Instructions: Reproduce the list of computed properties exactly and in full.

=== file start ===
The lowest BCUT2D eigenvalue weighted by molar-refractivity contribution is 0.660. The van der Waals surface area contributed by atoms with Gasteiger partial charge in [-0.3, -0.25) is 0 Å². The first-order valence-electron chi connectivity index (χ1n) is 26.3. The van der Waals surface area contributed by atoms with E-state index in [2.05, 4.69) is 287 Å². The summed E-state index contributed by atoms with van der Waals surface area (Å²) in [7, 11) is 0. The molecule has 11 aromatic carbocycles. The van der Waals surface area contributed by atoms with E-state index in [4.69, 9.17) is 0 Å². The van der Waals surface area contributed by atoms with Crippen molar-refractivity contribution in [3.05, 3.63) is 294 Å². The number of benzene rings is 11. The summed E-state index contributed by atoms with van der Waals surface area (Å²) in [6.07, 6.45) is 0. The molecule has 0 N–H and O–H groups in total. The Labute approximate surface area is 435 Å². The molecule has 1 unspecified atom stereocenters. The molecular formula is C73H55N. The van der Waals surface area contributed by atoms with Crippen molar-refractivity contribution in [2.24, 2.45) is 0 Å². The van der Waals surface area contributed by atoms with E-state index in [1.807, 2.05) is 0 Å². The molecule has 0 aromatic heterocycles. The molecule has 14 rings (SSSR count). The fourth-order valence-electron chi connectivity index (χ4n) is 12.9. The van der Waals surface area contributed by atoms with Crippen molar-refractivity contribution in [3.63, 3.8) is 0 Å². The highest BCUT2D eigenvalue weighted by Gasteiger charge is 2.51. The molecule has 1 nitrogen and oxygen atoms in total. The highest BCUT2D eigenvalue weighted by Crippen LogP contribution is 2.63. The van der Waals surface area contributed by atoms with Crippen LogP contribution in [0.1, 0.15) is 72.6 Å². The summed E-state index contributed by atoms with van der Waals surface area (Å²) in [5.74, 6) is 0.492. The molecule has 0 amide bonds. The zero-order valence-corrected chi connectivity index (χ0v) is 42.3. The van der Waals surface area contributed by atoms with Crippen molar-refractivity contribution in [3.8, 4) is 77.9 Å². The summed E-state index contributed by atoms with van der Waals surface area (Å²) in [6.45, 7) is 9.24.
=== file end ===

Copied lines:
The lowest BCUT2D eigenvalue weighted by molar-refractivity contribution is 0.660. The van der Waals surface area contributed by atoms with Gasteiger partial charge in [-0.3, -0.25) is 0 Å². The first-order valence-electron chi connectivity index (χ1n) is 26.3. The van der Waals surface area contributed by atoms with E-state index in [2.05, 4.69) is 287 Å². The summed E-state index contributed by atoms with van der Waals surface area (Å²) in [7, 11) is 0. The molecule has 11 aromatic carbocycles. The van der Waals surface area contributed by atoms with E-state index in [4.69, 9.17) is 0 Å². The van der Waals surface area contributed by atoms with Crippen molar-refractivity contribution in [3.05, 3.63) is 294 Å². The number of benzene rings is 11. The summed E-state index contributed by atoms with van der Waals surface area (Å²) in [6.07, 6.45) is 0. The molecule has 0 N–H and O–H groups in total. The Labute approximate surface area is 435 Å². The molecule has 1 unspecified atom stereocenters. The molecular formula is C73H55N. The van der Waals surface area contributed by atoms with Crippen molar-refractivity contribution in [2.24, 2.45) is 0 Å². The van der Waals surface area contributed by atoms with E-state index in [1.807, 2.05) is 0 Å². The molecule has 0 aromatic heterocycles. The molecule has 14 rings (SSSR count). The fourth-order valence-electron chi connectivity index (χ4n) is 12.9. The van der Waals surface area contributed by atoms with Crippen molar-refractivity contribution in [3.63, 3.8) is 0 Å². The highest BCUT2D eigenvalue weighted by Gasteiger charge is 2.51. The molecule has 1 nitrogen and oxygen atoms in total. The highest BCUT2D eigenvalue weighted by Crippen LogP contribution is 2.63. The van der Waals surface area contributed by atoms with Crippen LogP contribution in [0.1, 0.15) is 72.6 Å². The summed E-state index contributed by atoms with van der Waals surface area (Å²) in [5.74, 6) is 0.492. The molecule has 0 amide bonds. The zero-order valence-corrected chi connectivity index (χ0v) is 42.3. The van der Waals surface area contributed by atoms with Crippen molar-refractivity contribution in [3.8, 4) is 77.9 Å². The summed E-state index contributed by atoms with van der Waals surface area (Å²) in [6.45, 7) is 9.24.